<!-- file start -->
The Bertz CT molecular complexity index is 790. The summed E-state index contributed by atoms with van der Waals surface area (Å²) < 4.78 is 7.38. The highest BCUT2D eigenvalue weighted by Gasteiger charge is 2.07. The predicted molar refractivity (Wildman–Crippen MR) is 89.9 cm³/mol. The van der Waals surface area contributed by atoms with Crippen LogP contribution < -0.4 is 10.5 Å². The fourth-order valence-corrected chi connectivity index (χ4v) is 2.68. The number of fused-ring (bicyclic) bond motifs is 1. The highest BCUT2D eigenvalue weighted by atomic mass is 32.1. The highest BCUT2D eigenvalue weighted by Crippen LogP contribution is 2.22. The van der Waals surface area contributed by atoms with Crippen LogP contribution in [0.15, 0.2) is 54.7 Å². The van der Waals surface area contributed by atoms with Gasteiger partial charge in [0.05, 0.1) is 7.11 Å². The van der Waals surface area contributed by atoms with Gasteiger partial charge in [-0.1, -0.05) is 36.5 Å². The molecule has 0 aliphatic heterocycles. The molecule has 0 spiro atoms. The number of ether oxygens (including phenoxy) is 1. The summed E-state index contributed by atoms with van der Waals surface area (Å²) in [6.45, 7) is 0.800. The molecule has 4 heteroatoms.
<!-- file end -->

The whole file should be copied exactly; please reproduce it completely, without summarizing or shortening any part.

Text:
The Bertz CT molecular complexity index is 790. The summed E-state index contributed by atoms with van der Waals surface area (Å²) < 4.78 is 7.38. The highest BCUT2D eigenvalue weighted by Gasteiger charge is 2.07. The predicted molar refractivity (Wildman–Crippen MR) is 89.9 cm³/mol. The van der Waals surface area contributed by atoms with Crippen LogP contribution < -0.4 is 10.5 Å². The fourth-order valence-corrected chi connectivity index (χ4v) is 2.68. The number of fused-ring (bicyclic) bond motifs is 1. The highest BCUT2D eigenvalue weighted by atomic mass is 32.1. The highest BCUT2D eigenvalue weighted by Crippen LogP contribution is 2.22. The van der Waals surface area contributed by atoms with Crippen LogP contribution in [0.15, 0.2) is 54.7 Å². The van der Waals surface area contributed by atoms with Gasteiger partial charge in [0.05, 0.1) is 7.11 Å². The van der Waals surface area contributed by atoms with Gasteiger partial charge in [-0.1, -0.05) is 36.5 Å². The molecule has 0 aliphatic heterocycles. The molecule has 0 spiro atoms. The number of ether oxygens (including phenoxy) is 1. The summed E-state index contributed by atoms with van der Waals surface area (Å²) in [6.45, 7) is 0.800. The molecule has 4 heteroatoms.